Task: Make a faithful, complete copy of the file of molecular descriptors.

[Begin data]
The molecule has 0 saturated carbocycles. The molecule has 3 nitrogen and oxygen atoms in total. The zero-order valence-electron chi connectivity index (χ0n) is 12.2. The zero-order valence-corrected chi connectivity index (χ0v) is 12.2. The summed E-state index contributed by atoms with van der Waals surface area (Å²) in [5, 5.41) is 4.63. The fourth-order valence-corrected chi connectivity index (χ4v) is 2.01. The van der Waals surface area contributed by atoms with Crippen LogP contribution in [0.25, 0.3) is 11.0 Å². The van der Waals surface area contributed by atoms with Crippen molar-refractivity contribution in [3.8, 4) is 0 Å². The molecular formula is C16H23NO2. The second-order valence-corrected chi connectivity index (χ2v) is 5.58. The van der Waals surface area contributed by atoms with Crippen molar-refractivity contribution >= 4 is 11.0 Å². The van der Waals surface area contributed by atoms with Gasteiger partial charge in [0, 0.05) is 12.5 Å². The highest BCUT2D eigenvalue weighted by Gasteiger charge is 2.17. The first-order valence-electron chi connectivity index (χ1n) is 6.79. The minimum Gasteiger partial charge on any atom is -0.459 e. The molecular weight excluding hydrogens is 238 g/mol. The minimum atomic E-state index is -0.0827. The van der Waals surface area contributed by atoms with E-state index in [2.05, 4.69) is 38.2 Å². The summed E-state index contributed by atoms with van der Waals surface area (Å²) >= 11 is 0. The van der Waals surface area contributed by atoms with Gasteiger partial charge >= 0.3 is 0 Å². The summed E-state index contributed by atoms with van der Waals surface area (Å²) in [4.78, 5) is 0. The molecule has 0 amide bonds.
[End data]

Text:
The molecule has 0 saturated carbocycles. The molecule has 3 nitrogen and oxygen atoms in total. The zero-order valence-electron chi connectivity index (χ0n) is 12.2. The zero-order valence-corrected chi connectivity index (χ0v) is 12.2. The summed E-state index contributed by atoms with van der Waals surface area (Å²) in [5, 5.41) is 4.63. The fourth-order valence-corrected chi connectivity index (χ4v) is 2.01. The van der Waals surface area contributed by atoms with Crippen LogP contribution in [0.25, 0.3) is 11.0 Å². The van der Waals surface area contributed by atoms with Crippen molar-refractivity contribution in [3.8, 4) is 0 Å². The molecular formula is C16H23NO2. The second-order valence-corrected chi connectivity index (χ2v) is 5.58. The van der Waals surface area contributed by atoms with Crippen molar-refractivity contribution >= 4 is 11.0 Å². The van der Waals surface area contributed by atoms with Gasteiger partial charge in [0, 0.05) is 12.5 Å². The highest BCUT2D eigenvalue weighted by Gasteiger charge is 2.17. The first-order valence-electron chi connectivity index (χ1n) is 6.79. The minimum Gasteiger partial charge on any atom is -0.459 e. The molecular weight excluding hydrogens is 238 g/mol. The minimum atomic E-state index is -0.0827. The van der Waals surface area contributed by atoms with E-state index in [2.05, 4.69) is 38.2 Å². The summed E-state index contributed by atoms with van der Waals surface area (Å²) >= 11 is 0. The van der Waals surface area contributed by atoms with Gasteiger partial charge >= 0.3 is 0 Å². The summed E-state index contributed by atoms with van der Waals surface area (Å²) in [4.78, 5) is 0. The molecule has 0 amide bonds.